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Labour Arbitrations

"Back to Basics in Employment Law: Restatement & Harmonization of Damages in the Employment Setting"

Murray Tevlin and John Chesko  have written a paper entitled, "Back to Basics in Employment Law: Restatement & Harmonization of Damages in the Employment Setting" (January 24, 2009).

The authors are lawyers at TevlinGleadle Employment Law Strategies in Vancouver, The paper was presented the paper at Insight Canada's 4th Annual Western Canada Labour Relations Conference.

The paper's Overview provides:

This paper proceeds to consider two important recent advances in the theory of damages both in common law and in unionized employment settings.

The first part of this paper discusses the significant restatement and harmonization in the law of damages for wrongful dismissal set out in the recent decision of the Supreme Court of Canada in Honda v Keays [2008] SCJ No 40.  read more »

Discharge upheld where employee with gambling addiction stole $1,600 from co-worker

Jurisdiction: - Nova Scotia

Communications, Energy and Paperworkers Union, Local 40N and Farmer's Cooperative Dairy Ltd. January 11, 2009 (Christie) (Nova Scotia)

"Jurisdiction in respect of Section 124 of the Quebec Labour Standards Act: The Court of Appeal Rules"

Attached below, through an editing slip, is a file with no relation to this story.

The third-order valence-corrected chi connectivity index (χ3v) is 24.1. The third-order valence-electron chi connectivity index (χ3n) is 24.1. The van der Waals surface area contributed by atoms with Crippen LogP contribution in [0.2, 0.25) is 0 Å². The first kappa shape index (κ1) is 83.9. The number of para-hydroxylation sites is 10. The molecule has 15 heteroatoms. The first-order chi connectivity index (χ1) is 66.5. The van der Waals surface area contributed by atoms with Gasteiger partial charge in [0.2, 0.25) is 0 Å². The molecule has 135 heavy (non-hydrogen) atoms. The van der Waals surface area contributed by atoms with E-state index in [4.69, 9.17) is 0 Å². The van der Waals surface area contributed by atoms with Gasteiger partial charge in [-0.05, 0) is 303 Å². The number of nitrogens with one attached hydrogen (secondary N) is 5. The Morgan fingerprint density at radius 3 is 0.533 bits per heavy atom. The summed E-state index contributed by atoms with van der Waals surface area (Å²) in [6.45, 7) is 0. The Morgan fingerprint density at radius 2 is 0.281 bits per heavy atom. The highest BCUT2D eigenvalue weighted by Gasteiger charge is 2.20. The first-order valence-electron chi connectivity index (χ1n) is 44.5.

Jurisdiction: - Quebec

Quebec lawyer Pierre Pronovost has written a legal brief entitled, "Jurisdiction in respect of Section 124 of the [Quebec] Labour Standards Act: The Court of Appeal Rules" (June 2008).

The brief summarizes the Quebec Court of Appeal's decision in Québec (Procureur général) c. Syndicat de la fonction publique du Québec 2008 QCCA 1054, in which it ruled that a grievance arbitrator does not have jurisdiction to apply section 124 of the Quebec Act respecting labour standards and that only the Commission des relations du travail has jurisdiction in matters involving this remedy.

Nova Scotia arbitrator finds that "ordinary" family obligations do not require accommodation

Jurisdiction: - Nova Scotia
Sector: - Unions

In Canadian Staff Union v. Canadian Union of Public Employees [2006] N.S.L.A.A. No. 15 (QL), a Nova Scotia arbitrator found that "ordinary" family obligations do not require accommodation. You can read a summary of the decision by Michael Conradi, a lawyer at Miller Thomson LLP in Toronto, here.

"The Ability, Obligation and Role of a Trade Union to Represent its Members in Employer Investigations"

Jurisdiction: - British Columbia

Alan E. Black, Q.C. and Pamela Costanzo, at Black, Gropper & Company in Vancouver, have written a paper on "The Ability, Obligation and Role of a Trade Union to Represent its Members in Employer Investigations". The paper was prepared for the Insight Information Western Canada Labour Relations conference held on January 30-31, 2007 in Vancouver.

Criminal record check for new employees found to be reasonable given nature of retail sector

Jurisdiction: - Alberta
Sector: - Retail Trade

Union of Calgary Co-Operative Employees v. Calgary Co-operative Assn. Ltd. [2006] A.G.A.A. No. 17 (QL)

Arbitrator upholds Attendance Management Program that gives management discretion when to act

Jurisdiction: - New Brunswick
Sector: - Health Care

Canadian Union of Public Employees, Local 908 v. River Valley Health (Policy Grievance) [2006] N.B.L.A.A. No. 2 (QL) (Bladon)

Arbitrator upholds dismissal of 19 year employee who made reference to "going postal" and obtaining shotgun

Jurisdiction: - Ontario
Sector: - Transportation

Amalgamated Transit Union, Local 113 v. Toronto Transit Commission [2005] O.L.A.A. No. 743 (Springate) (December 28, 2005)